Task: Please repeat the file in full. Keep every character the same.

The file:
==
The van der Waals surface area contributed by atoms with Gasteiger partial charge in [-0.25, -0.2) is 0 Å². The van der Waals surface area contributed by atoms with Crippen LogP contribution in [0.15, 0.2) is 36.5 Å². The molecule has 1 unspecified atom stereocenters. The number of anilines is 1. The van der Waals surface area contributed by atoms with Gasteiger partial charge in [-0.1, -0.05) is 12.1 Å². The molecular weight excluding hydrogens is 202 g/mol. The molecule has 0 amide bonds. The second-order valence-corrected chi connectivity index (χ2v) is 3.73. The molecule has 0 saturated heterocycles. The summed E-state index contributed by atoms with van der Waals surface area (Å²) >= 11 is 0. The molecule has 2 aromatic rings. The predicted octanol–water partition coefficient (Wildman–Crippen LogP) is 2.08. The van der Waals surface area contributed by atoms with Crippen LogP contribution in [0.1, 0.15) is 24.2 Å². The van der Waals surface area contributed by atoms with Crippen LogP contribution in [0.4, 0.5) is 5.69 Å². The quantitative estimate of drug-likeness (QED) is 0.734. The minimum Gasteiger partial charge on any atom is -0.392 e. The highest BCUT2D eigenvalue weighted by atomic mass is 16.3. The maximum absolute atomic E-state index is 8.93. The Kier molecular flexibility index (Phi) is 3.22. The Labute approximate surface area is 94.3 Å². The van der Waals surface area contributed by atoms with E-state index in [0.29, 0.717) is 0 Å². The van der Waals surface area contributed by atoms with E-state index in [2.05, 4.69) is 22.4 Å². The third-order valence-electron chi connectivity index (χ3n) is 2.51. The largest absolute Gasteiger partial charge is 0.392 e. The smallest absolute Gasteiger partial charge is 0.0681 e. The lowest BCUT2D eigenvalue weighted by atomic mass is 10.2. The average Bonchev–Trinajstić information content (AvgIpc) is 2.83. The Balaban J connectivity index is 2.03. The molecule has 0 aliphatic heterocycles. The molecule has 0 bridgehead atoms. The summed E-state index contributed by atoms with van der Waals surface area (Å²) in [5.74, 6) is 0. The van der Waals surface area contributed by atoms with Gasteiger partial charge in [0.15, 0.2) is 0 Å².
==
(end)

The van der Waals surface area contributed by atoms with Gasteiger partial charge in [-0.25, -0.2) is 0 Å². The van der Waals surface area contributed by atoms with Crippen LogP contribution in [0.15, 0.2) is 36.5 Å². The molecule has 1 unspecified atom stereocenters. The number of anilines is 1. The van der Waals surface area contributed by atoms with Gasteiger partial charge in [-0.1, -0.05) is 12.1 Å². The molecular weight excluding hydrogens is 202 g/mol. The molecule has 0 amide bonds. The second-order valence-corrected chi connectivity index (χ2v) is 3.73. The molecule has 0 saturated heterocycles. The summed E-state index contributed by atoms with van der Waals surface area (Å²) >= 11 is 0. The molecule has 2 aromatic rings. The predicted octanol–water partition coefficient (Wildman–Crippen LogP) is 2.08. The van der Waals surface area contributed by atoms with Crippen LogP contribution in [0.1, 0.15) is 24.2 Å². The van der Waals surface area contributed by atoms with Crippen LogP contribution in [0.4, 0.5) is 5.69 Å². The quantitative estimate of drug-likeness (QED) is 0.734. The minimum Gasteiger partial charge on any atom is -0.392 e. The highest BCUT2D eigenvalue weighted by atomic mass is 16.3. The maximum absolute atomic E-state index is 8.93. The Kier molecular flexibility index (Phi) is 3.22. The Labute approximate surface area is 94.3 Å². The van der Waals surface area contributed by atoms with E-state index in [0.29, 0.717) is 0 Å². The van der Waals surface area contributed by atoms with E-state index in [2.05, 4.69) is 22.4 Å². The third-order valence-electron chi connectivity index (χ3n) is 2.51. The largest absolute Gasteiger partial charge is 0.392 e. The smallest absolute Gasteiger partial charge is 0.0681 e. The lowest BCUT2D eigenvalue weighted by atomic mass is 10.2. The average Bonchev–Trinajstić information content (AvgIpc) is 2.83. The Balaban J connectivity index is 2.03. The molecule has 0 aliphatic heterocycles. The molecule has 0 bridgehead atoms. The summed E-state index contributed by atoms with van der Waals surface area (Å²) in [5.74, 6) is 0. The van der Waals surface area contributed by atoms with Gasteiger partial charge in [0.15, 0.2) is 0 Å².